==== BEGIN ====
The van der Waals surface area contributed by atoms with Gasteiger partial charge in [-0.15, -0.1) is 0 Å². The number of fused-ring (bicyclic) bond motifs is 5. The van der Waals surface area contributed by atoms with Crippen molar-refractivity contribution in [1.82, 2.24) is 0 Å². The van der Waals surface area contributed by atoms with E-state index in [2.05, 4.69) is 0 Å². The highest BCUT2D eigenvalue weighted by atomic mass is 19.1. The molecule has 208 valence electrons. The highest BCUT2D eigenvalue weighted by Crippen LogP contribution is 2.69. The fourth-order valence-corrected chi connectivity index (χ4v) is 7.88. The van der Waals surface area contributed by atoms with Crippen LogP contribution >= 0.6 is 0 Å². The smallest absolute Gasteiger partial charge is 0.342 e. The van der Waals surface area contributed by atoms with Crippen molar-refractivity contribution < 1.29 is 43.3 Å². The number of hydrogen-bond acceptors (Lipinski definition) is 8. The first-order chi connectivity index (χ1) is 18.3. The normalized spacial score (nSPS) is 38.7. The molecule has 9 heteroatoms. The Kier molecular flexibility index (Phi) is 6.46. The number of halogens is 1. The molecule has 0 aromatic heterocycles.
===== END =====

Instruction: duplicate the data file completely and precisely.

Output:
The van der Waals surface area contributed by atoms with Gasteiger partial charge in [-0.15, -0.1) is 0 Å². The number of fused-ring (bicyclic) bond motifs is 5. The van der Waals surface area contributed by atoms with Crippen molar-refractivity contribution in [1.82, 2.24) is 0 Å². The van der Waals surface area contributed by atoms with E-state index in [2.05, 4.69) is 0 Å². The highest BCUT2D eigenvalue weighted by atomic mass is 19.1. The molecule has 208 valence electrons. The highest BCUT2D eigenvalue weighted by Crippen LogP contribution is 2.69. The fourth-order valence-corrected chi connectivity index (χ4v) is 7.88. The van der Waals surface area contributed by atoms with Crippen LogP contribution >= 0.6 is 0 Å². The smallest absolute Gasteiger partial charge is 0.342 e. The van der Waals surface area contributed by atoms with Crippen molar-refractivity contribution < 1.29 is 43.3 Å². The number of hydrogen-bond acceptors (Lipinski definition) is 8. The first-order chi connectivity index (χ1) is 18.3. The normalized spacial score (nSPS) is 38.7. The molecule has 9 heteroatoms. The Kier molecular flexibility index (Phi) is 6.46. The number of halogens is 1. The molecule has 0 aromatic heterocycles.